It's very close. I put your proof into formal form to work it out.
The initial problem that I see is that PvQ cnanot be inferred from ~ (~Pv~Q). Negation elimination (also called double negation) states ~~P can replace or be replaced by P. It's like saying P is the same as not not P. The main problem is that even if you negate 1, you are still left with the same formula, only with redundant negations tied on. For 3 and 4, disjunction elimination requires 3 elements to derive a result. There needs to be;
2 R -->S
3 P v R__
Q v S
If you are looking at wiki for the definition of disjunction elimination Disjunction elimination - Wikipedia, the free encyclopedia
, it is both right and wrong. Yes, it does follow the same structure as constructive dilemma (the term I use for the same inference), but they infer that from the conclusion of 2 and 3, you can get one variable (i.e. C). This is not the case and it is very misleading. You must infer a disjunction of the conclusion of the second line and the third line to derive the full inference (i.e. Q v S).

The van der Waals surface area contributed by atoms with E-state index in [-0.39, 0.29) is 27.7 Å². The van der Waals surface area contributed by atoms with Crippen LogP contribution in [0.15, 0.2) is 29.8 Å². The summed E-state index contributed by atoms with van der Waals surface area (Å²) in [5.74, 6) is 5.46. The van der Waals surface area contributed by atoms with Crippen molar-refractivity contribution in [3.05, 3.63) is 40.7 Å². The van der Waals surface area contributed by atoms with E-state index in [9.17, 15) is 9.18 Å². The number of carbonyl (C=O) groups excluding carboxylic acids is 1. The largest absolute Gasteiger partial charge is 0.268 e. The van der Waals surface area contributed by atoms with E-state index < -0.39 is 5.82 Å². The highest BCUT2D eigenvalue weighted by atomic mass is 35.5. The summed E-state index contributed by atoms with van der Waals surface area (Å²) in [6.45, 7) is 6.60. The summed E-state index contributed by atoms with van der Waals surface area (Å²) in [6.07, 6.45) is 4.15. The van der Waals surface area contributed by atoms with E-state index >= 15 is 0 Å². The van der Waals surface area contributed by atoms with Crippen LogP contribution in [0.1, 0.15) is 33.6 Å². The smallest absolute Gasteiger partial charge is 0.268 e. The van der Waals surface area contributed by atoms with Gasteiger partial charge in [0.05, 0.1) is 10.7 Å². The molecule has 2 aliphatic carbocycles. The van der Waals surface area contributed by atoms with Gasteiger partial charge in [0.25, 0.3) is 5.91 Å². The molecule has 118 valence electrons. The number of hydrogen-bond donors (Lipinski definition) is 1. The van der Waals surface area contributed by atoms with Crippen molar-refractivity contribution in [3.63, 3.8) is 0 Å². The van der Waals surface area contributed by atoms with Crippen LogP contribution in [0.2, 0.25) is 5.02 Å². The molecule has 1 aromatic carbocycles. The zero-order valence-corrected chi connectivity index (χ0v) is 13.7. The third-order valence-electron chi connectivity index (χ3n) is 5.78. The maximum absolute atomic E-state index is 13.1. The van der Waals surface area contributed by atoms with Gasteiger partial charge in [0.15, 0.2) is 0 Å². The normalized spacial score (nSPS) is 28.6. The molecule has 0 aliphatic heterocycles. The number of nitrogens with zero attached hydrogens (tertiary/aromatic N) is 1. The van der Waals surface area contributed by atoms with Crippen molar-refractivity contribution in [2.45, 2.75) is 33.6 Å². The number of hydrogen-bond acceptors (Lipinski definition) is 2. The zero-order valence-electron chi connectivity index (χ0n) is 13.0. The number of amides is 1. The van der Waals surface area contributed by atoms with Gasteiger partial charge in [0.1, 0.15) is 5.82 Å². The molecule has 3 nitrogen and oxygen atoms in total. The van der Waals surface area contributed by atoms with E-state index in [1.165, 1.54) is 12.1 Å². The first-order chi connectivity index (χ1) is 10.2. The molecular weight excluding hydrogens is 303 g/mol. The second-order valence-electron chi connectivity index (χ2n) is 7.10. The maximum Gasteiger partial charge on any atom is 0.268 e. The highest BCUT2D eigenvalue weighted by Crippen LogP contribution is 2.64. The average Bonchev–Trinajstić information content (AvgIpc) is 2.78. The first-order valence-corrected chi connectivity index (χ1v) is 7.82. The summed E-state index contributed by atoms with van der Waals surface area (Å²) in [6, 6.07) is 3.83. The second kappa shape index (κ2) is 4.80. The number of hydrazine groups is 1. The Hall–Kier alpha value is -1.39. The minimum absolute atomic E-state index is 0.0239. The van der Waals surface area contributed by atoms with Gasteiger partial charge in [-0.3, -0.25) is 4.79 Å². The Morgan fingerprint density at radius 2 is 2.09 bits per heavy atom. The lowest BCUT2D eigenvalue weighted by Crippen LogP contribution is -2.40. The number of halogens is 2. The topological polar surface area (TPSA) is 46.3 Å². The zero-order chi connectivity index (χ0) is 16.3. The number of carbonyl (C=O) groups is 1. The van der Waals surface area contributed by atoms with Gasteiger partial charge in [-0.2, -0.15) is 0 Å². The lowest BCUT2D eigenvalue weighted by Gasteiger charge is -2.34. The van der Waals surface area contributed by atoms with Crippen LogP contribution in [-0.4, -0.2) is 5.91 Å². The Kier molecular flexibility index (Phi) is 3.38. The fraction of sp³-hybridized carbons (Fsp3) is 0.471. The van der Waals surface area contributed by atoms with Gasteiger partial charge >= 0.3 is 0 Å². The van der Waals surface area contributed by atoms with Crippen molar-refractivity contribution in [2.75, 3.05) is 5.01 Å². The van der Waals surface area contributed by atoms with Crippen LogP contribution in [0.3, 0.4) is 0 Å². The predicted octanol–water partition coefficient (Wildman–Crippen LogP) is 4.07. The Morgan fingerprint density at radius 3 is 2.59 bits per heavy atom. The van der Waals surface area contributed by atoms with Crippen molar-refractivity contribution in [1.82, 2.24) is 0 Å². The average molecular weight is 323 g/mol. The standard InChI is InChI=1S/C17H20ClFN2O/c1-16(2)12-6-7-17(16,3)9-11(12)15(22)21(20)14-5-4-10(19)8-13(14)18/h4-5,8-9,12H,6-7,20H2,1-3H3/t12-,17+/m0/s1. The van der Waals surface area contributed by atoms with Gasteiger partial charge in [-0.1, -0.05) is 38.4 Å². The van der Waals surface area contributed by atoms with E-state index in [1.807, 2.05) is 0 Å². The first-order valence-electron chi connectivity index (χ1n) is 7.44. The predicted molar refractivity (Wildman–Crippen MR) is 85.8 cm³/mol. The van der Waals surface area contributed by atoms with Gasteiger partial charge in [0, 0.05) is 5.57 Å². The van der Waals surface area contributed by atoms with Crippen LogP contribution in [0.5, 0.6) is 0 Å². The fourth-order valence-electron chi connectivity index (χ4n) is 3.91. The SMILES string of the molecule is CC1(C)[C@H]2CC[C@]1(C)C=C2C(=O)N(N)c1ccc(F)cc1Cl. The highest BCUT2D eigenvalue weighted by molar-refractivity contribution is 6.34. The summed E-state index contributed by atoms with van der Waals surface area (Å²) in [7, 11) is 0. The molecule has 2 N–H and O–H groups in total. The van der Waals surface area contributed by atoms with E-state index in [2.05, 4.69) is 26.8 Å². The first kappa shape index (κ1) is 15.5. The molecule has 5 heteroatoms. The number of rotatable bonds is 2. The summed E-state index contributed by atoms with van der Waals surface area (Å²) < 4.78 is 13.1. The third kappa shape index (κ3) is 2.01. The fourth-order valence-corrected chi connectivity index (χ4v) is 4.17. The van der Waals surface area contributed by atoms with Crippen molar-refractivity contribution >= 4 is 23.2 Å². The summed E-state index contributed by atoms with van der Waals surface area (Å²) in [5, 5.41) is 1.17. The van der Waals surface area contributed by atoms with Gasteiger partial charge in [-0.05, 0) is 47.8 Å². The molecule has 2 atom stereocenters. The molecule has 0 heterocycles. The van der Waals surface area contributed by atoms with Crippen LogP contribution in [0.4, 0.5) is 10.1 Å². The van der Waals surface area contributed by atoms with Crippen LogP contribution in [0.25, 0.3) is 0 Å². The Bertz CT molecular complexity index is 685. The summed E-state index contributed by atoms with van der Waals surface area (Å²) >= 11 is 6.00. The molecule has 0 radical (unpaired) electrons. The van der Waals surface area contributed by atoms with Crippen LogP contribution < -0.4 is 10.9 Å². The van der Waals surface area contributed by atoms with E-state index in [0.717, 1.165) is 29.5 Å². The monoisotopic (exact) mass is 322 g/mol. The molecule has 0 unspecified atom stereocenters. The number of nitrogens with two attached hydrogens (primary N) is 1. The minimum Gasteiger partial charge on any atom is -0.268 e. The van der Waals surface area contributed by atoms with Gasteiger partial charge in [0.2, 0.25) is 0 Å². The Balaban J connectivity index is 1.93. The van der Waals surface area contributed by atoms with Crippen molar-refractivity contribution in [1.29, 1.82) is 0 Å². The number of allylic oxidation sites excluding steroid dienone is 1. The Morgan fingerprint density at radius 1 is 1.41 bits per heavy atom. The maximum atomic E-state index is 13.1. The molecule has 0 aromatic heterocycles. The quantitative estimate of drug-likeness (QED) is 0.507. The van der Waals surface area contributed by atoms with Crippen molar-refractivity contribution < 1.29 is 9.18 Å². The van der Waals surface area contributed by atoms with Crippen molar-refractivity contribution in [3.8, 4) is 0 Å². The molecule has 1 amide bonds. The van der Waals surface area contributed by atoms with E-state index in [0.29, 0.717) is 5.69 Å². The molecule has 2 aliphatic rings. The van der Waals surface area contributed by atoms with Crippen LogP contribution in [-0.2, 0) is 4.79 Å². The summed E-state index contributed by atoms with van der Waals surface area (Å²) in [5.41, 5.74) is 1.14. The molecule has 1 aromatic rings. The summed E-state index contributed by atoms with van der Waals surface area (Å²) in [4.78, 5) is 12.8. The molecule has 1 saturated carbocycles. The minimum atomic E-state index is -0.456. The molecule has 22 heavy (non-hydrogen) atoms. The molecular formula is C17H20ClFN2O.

In order to separate any variable the way you want to in line #2, it must be a conjunction rather than a disjunction. Otherwise it must have negated antecedent to set up the inference ( i.e. it must follow the form of a disjunctive syllogism).
As for solving the proof, it is difficult to do so because you have a completely negated statement. You basically say " It is not the case that either not Paul or not Quincy swimming in the pool." Actually, it is quite paradoxical if you think about it. This in a way seems like a variation the liars paradox. If it is not the case that neither Paul nor Quincy is in the pool, this means that they are actually swimming in the pool. If you had more premises in your argument, you could give it a whirl. By itself, the only way I could see it being solved is either by indirect or conditional proof. Essentially, you would have to begin the proof with an assumed premise and either assume ~P, derive a contradiction, and end the indentation by asserting P or
construct a conditional sentence , assume P, derive Q, and assert P-->Q. Its either those two inference rules or go into quantifier logic, which does not really apply well in this case. But indirect proof would probably be your best bet. You can assume ~P, add ~Pv~Q, but then that is where you will get hung up.